December Miscellany

December has been a strange month – both long and short at the same time – although it’s been lovely to have some time off to just relax – even if we can’t go anywhere!

So, here’s my final monthly cultural round up of this most awful of years.

After the flurry of reading challenges in November, I took some lovely time this month to read some newer books that I haven’t managed to get round to this year. Two were Netgalley requests and two were novels that made me wish I hadn’t written by Top Books of the Year post last week, because they would certainly have made my Top 5!

My Phantoms by Gwendoline Riley

I was lucky to be approved for this on Netgalley – I had adored First Love and was very keen to read her follow up. My Phantoms is a seemingly simple tale of the fractuous relationship between a mother and daughter but it finds astonishing depth, surprising humour and emotional heft in what could have been a dull story in lesser hands. I predict that this will be huge next year.

Fake Accounts by Lauren Oyler

I had seen a lot of buzz for Fake Accounts on Twitter as a book to read in 2021, so again requested on Netgalley. I wasn’t so enamoured with this novel which is undoubtedly very funny and very sharp in its satirisation of modern day life through social media. Effectively a story about a young woman who discovers that her boyfriend is a secret online conspiracy theorist, the narrative peters out and the satire wears thin. There are very enjoyable moments in Fake Accounts but overall it wasn’t for me.

The Liar’s Dictionary by Eley Williams

I’ve been told all year that this was fantastic and did I listen? Well, I did eventually, and everyone was right, The Liar’s Dictionary is a brilliant novel. I’m a sucker for books about language and books with a dual timeline so it’s no surprise that I found this story of mountweazels, pelicans and love to be utterly charming.

The Glass Hotel by Emily St John Mandel

My favourite bookseller, David from No Alibis, gave me a proof of this back in the summer, assuring me that I would love it. I did. In fact, I think it may have been my favourite book of the year. I am one of the few people who has yet to read Station Eleven, so I was quite unprepared for the skill in structure, characterisation and emotion that pervades The Glass Hotel. Ostensibly the story of the fall-out from a ponzi scheme, this stunning novel is about the paths we take in life and what we gain and lose from the choices that we make. I adored it.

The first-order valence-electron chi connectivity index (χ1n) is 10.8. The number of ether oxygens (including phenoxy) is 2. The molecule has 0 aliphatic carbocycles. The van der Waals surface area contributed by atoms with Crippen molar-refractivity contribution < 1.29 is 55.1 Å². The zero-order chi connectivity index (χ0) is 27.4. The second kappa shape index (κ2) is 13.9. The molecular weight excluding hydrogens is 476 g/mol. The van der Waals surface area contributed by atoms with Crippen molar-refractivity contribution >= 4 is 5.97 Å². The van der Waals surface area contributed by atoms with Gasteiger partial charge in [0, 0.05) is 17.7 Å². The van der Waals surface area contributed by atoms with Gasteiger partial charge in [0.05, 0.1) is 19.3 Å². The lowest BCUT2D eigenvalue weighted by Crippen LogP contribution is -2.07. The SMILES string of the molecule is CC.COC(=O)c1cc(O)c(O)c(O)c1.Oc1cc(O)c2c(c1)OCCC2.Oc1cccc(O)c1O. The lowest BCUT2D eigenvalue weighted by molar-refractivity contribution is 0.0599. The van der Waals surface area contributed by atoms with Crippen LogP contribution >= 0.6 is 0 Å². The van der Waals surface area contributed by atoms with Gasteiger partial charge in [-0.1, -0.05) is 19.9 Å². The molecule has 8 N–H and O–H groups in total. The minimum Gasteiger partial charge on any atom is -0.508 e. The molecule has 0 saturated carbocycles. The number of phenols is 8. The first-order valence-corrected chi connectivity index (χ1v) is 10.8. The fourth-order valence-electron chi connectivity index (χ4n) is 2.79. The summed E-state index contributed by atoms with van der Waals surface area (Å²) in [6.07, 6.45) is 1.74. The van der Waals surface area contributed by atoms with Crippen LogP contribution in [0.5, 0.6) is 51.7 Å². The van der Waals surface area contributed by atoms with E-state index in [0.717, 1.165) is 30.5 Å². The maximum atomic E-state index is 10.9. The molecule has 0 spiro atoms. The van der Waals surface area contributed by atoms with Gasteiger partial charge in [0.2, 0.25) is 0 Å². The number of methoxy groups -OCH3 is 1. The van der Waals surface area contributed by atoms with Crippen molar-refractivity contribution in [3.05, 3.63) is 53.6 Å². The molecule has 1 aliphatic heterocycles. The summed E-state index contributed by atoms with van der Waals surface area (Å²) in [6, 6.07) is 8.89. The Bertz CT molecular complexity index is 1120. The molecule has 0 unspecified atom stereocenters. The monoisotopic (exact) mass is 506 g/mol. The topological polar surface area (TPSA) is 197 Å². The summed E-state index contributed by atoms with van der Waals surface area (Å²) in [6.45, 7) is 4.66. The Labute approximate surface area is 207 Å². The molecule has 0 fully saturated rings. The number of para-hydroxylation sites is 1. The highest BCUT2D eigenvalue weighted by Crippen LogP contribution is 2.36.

We’ve watched quite a few movies this month, and most were highly enjoyable.

Shoplifters

A highlight of my viewing year, Shoplifters came as a complete surprise to me as I knew very little about it. On the surface it is the story of a family who make ends meet through petty shoplifting, but director Hirokazu Kore-eda completely wrongfoots his audience and allows his film to become something emotional and meaningful exploring the importance of family and the good things that can come from bad decisions. Heart-breaking but incredibly uplifting.

Game Night

We put this on saying ‘sure if it’s bad we’ll turn it off after 20 minutes’ but ended up being so thoroughly and suprisingly entertained. Game Night is not subtle or believable, but it is a lot of fun and features some great comic actors at the top of their game… (see what I did there?)

Ready or Not

This was recommended to be by Rachel after I’d mentioned on Twitter how much I’d enjoyed Game Night. Ready Or Not is a ridiculous movie about a bride who ends up being hunted by her husband’s crazy family on her wedding night. They belive that she has to be killed in a ritual sacrifice or they will all die. Featuring a star turn from Samara Weaving, this is over-the-top, crude and very funny and turned out to be the best fun I’ve had with a movie all year.

His House

His House is one of those horror’s that elevates the entire genre. A man and his wife come to the UK from war-torn Sudan, losing their daughter on the perilous crossing. They are given a house by the authorities, but things soon start to go wrong as they are haunted, literally, by their grief. His House is intelligent, looks stunning and manages to pull off a twist that you won’t see coming.

And finally, we watched Charlie Brooker’s Death to 2020. But the less said about that, the better…

It’s hard to avoid the Christmas music in our house during December, although I did enjoy Calexico’s alternative festive album Seasonal Shift.

I collated by Top Ten albums of the year for No More Workhorse which you can read here. It took a while and I still wish I could change it, but that’s the thing with these lists, isn’t it?